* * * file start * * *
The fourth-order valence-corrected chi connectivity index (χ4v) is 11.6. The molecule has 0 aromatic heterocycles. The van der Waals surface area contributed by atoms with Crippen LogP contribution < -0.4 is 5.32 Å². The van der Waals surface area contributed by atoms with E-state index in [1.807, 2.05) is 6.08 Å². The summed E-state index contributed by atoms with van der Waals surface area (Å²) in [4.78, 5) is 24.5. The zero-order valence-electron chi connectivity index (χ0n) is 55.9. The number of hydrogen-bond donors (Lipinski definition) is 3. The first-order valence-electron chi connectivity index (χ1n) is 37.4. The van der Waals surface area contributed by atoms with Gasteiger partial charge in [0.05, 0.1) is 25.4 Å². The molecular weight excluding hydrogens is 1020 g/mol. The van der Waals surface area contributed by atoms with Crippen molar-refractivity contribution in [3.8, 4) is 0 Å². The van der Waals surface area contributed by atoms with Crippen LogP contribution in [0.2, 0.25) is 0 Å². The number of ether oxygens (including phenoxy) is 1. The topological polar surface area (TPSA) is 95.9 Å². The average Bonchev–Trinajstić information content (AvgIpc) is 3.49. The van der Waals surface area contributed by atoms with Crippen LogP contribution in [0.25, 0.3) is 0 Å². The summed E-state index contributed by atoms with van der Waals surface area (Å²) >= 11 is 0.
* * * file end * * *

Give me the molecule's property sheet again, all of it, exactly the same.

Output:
The fourth-order valence-corrected chi connectivity index (χ4v) is 11.6. The molecule has 0 aromatic heterocycles. The van der Waals surface area contributed by atoms with Crippen LogP contribution < -0.4 is 5.32 Å². The van der Waals surface area contributed by atoms with E-state index in [1.807, 2.05) is 6.08 Å². The summed E-state index contributed by atoms with van der Waals surface area (Å²) in [4.78, 5) is 24.5. The zero-order valence-electron chi connectivity index (χ0n) is 55.9. The number of hydrogen-bond donors (Lipinski definition) is 3. The first-order valence-electron chi connectivity index (χ1n) is 37.4. The van der Waals surface area contributed by atoms with Gasteiger partial charge in [0.05, 0.1) is 25.4 Å². The molecular weight excluding hydrogens is 1020 g/mol. The van der Waals surface area contributed by atoms with Crippen molar-refractivity contribution in [3.8, 4) is 0 Å². The van der Waals surface area contributed by atoms with Crippen LogP contribution in [0.2, 0.25) is 0 Å². The number of ether oxygens (including phenoxy) is 1. The topological polar surface area (TPSA) is 95.9 Å². The average Bonchev–Trinajstić information content (AvgIpc) is 3.49. The van der Waals surface area contributed by atoms with Crippen LogP contribution in [0.25, 0.3) is 0 Å². The summed E-state index contributed by atoms with van der Waals surface area (Å²) >= 11 is 0.